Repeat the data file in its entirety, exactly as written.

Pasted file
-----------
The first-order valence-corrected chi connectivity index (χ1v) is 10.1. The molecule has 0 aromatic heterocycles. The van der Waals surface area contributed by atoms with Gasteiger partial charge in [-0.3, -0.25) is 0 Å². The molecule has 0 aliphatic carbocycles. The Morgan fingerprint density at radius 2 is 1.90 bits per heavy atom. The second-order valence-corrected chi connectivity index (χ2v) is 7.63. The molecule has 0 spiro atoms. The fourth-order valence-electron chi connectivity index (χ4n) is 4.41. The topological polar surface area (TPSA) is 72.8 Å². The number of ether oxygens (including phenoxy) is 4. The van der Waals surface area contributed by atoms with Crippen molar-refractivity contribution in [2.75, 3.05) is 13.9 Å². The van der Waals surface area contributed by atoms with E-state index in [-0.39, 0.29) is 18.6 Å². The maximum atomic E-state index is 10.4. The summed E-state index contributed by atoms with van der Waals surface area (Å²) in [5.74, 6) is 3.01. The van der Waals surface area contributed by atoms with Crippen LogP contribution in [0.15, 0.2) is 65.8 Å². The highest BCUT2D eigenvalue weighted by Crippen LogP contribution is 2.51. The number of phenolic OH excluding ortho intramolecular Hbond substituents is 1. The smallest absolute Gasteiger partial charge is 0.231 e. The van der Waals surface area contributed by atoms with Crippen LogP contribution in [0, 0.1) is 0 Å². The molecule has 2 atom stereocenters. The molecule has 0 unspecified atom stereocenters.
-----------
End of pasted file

The first-order valence-corrected chi connectivity index (χ1v) is 10.1. The molecule has 0 aromatic heterocycles. The van der Waals surface area contributed by atoms with Gasteiger partial charge in [-0.3, -0.25) is 0 Å². The molecule has 0 aliphatic carbocycles. The Morgan fingerprint density at radius 2 is 1.90 bits per heavy atom. The second-order valence-corrected chi connectivity index (χ2v) is 7.63. The molecule has 0 spiro atoms. The fourth-order valence-electron chi connectivity index (χ4n) is 4.41. The topological polar surface area (TPSA) is 72.8 Å². The number of ether oxygens (including phenoxy) is 4. The van der Waals surface area contributed by atoms with Crippen molar-refractivity contribution in [2.75, 3.05) is 13.9 Å². The van der Waals surface area contributed by atoms with E-state index in [-0.39, 0.29) is 18.6 Å². The maximum atomic E-state index is 10.4. The summed E-state index contributed by atoms with van der Waals surface area (Å²) in [5.74, 6) is 3.01. The van der Waals surface area contributed by atoms with Crippen LogP contribution in [0.15, 0.2) is 65.8 Å². The highest BCUT2D eigenvalue weighted by Crippen LogP contribution is 2.51. The number of phenolic OH excluding ortho intramolecular Hbond substituents is 1. The smallest absolute Gasteiger partial charge is 0.231 e. The van der Waals surface area contributed by atoms with Crippen LogP contribution in [0, 0.1) is 0 Å². The molecule has 2 atom stereocenters. The molecule has 0 unspecified atom stereocenters.